I believe the way uses tags is beneficial mostly to, but not to individual blogs. Because a tag under a blog post goes to the tag page and not vice versa. Also if I tag a post, the tag page shows up first in Google, before my actual post (I have seen it several times). And in time the global tag page gets populated with posts that are more recent then mine and there’s always a chance that the Googler may end up being distracted once (s)he gets to the tag page and view some other post that may not be even written in my blog! Besides, isn’t it better if a Googler can reach my blog straight from Google, rather than via global tag page?

    I get fairly good search results for my blog in Google. A lot of posts are in Google’s first page if I check the search terms I get in my stats. So I am not bothered about not having “extra traffic” from global tag pages.

    • Posted January 26, 2011 at 10:54 am | Permalink

      As I’ve written many times (Tags and Tagging in WordPress), tags takes visits OFF your site and to content you cannot trust. By having an on-site search to replace those tags is best, and using Google Custom Search is an alternative, probably better than the built-in WordPress search functionality. Good for you to be one of the few who have recognized this flaw in Tags on self-hosted versions of WordPress represent on-site content.

      I’ve called repeatedly for to change this since the beginning, even to offer us an alternative, but so far – well, maybe your call will have more luck. 😀

15 Trackbacks/Pingbacks

  1. […] Tocmai am sesizat că Lorelle a publicat – în engleză – un excelent articol despre taguri. Cât de utile sunt ele? Sau mai degrabă când sunt ele utile? Doar pentru că WP 2.3 a adăugat […]

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  3. […] we get to the organization part, you should read this excerpt from Lorelle’s Are Tags Working For You?. Categories are your blog’s table of contents. Tags are your blog’s index […]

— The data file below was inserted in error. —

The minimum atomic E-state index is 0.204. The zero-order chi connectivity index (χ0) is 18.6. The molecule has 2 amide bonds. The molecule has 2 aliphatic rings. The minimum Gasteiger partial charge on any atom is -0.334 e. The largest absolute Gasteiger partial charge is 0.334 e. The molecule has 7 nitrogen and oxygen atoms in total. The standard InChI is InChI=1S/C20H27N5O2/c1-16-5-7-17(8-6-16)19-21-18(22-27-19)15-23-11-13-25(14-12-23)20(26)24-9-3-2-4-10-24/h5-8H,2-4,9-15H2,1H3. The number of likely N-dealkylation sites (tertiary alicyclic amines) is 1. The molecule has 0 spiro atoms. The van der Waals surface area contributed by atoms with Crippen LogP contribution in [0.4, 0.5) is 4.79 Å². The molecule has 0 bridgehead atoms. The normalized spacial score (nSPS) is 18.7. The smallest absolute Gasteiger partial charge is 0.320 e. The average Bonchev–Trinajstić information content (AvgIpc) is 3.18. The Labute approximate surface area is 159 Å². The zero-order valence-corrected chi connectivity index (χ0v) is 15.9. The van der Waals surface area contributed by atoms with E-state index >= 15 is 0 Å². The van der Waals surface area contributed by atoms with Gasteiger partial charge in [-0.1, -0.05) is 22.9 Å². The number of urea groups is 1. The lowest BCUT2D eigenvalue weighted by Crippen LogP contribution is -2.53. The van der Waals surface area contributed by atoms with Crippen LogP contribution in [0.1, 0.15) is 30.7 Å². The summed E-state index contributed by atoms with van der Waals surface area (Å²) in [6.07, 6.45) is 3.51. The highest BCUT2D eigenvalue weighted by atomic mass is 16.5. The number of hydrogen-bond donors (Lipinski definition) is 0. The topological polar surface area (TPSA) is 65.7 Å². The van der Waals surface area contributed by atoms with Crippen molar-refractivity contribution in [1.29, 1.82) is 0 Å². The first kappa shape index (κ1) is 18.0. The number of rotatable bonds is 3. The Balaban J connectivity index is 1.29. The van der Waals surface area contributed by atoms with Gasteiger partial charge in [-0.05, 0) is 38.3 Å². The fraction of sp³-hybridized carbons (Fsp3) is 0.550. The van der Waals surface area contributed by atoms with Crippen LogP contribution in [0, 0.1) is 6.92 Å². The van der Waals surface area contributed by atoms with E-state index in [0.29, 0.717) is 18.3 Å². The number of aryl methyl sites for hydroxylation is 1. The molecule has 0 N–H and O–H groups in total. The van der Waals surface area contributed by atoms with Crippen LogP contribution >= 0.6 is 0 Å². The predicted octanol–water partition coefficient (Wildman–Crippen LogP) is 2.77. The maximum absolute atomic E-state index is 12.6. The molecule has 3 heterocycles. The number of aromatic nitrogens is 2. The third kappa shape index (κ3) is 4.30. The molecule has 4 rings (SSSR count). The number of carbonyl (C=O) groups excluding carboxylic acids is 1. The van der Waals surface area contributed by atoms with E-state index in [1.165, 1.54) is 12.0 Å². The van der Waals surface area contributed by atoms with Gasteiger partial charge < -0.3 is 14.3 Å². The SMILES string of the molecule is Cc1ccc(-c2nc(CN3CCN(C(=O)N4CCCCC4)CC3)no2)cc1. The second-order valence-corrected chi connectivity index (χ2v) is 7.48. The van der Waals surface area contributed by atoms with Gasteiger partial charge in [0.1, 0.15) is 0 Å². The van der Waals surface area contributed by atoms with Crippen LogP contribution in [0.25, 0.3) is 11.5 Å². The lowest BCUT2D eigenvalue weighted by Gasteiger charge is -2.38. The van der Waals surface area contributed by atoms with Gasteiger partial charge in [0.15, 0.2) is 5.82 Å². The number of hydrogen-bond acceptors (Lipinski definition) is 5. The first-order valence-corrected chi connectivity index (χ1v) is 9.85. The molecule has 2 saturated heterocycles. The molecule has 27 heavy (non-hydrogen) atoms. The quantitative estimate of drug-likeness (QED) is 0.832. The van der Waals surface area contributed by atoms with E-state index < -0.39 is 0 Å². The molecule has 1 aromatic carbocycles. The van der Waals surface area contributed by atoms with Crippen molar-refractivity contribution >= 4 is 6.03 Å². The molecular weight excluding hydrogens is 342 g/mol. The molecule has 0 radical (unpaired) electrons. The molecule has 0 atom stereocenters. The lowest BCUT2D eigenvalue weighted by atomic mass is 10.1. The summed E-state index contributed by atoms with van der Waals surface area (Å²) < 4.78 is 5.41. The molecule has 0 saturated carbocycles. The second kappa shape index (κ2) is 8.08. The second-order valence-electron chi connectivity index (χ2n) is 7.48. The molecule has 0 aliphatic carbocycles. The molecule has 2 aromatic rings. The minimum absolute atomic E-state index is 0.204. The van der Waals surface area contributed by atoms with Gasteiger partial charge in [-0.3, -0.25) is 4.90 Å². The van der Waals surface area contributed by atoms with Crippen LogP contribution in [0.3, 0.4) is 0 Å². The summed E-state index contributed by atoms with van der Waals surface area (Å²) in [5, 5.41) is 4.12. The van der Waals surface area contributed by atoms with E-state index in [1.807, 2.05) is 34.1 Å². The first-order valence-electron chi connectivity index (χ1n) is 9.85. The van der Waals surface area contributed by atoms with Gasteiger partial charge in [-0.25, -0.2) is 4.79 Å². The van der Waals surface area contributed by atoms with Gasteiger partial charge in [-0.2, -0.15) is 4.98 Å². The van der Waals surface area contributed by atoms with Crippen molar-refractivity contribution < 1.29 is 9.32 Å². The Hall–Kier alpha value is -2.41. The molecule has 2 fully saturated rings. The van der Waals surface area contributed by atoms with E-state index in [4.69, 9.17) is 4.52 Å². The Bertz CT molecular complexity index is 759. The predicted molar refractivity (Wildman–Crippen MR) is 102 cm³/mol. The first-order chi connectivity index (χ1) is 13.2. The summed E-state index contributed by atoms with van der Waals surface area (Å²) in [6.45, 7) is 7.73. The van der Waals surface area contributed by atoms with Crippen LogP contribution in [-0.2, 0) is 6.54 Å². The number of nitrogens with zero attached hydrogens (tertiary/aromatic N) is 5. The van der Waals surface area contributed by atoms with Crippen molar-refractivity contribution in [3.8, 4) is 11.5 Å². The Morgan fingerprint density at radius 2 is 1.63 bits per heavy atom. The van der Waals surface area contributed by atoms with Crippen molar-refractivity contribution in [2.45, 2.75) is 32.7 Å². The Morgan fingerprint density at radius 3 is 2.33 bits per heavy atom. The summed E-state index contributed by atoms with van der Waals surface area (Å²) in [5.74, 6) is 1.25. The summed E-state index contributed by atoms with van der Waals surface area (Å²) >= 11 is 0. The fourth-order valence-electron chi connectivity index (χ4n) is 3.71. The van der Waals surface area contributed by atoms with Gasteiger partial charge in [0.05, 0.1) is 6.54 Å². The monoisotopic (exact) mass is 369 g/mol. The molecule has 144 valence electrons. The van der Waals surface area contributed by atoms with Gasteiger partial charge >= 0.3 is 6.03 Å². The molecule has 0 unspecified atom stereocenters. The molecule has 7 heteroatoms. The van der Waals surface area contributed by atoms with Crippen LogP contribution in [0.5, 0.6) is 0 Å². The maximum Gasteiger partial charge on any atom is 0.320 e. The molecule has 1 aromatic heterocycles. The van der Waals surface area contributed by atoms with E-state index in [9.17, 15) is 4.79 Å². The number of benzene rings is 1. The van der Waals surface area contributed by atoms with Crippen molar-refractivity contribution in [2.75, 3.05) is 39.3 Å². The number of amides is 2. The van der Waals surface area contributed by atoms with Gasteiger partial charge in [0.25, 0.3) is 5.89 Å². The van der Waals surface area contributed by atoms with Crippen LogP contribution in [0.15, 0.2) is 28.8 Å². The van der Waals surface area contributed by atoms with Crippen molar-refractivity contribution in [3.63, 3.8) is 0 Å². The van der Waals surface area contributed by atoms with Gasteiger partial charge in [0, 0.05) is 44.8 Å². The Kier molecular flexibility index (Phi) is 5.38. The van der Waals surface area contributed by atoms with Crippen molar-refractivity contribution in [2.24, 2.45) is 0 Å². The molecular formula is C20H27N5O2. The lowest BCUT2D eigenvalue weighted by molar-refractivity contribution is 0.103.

4. […] Lorelle likens tags to an index; that seems reasonable, but she also asks whether they are actually working, and if they are, who for exactly. […]

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  6. […] duda es: ¿están trabajando los tags para nosotros?. ¿Estamos usando los tags como deberíamos?. En este artículo de Lorelle on WordPress se responde […]

  7. […] duda es: ¿están trabajando los tags para nosotros?. ¿Estamos usando los tags como deberíamos?. En este artículo de Lorelle on WordPress se responde […]

  8. […] Publicada el 16-Diciembre-2007 Por Antonio Cambronero y guardada en rmd La duda es: ¿están trabajando los tags para nosotros?. ¿Estamos usando los tags como deberíamos?. En este artículo de Lorelle on WordPress se responde […]

  9. […] duda es: ¿están trabajando los tags para nosotros?. ¿Estamos usando los tags como deberíamos?. En este artículo de Lorelle on WordPress se responde […]

  10. […] Simple Tags – Extended tagging for WordPress 2.3.  Includes auto-completion, suggested tags, a tag cloud widget, related posts function and mass-edit tags. Check out Lorelle on WordPress to find more about tags. […]

  11. […] suggested tags, a tag cloud widget, related posts function and mass-edit tags. Check out Lorelle on WordPress to find more about tags. (edit: As Lorelle added in the comments here, check Tags and Tagging in WordPress for a more […]

  12. […] due il proprio ruolo?”. Può aiutare a rispondere un intervento di Lorelle di qualche mese fa, Are Tags Working For You?. L’articolo affronta anche altri temi, ma mi limito a riportare questa breve considerazione: Le […]

  13. […] tertarik dengan tulisan seorang blogger luar, namanya Lorelle VanFossen, dalam artikelnya: “Are Tags Working For You?”. Dari artikelnya dapat ditarik kesimpulan kira-kira […]

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  15. […] Are Tags Working For You?: Honestly, are tags working for you on your blog? I ask bloggers to consider how they and their readers use tags on their blogs and if we are really using them as efficiently, and practically, as we could. […]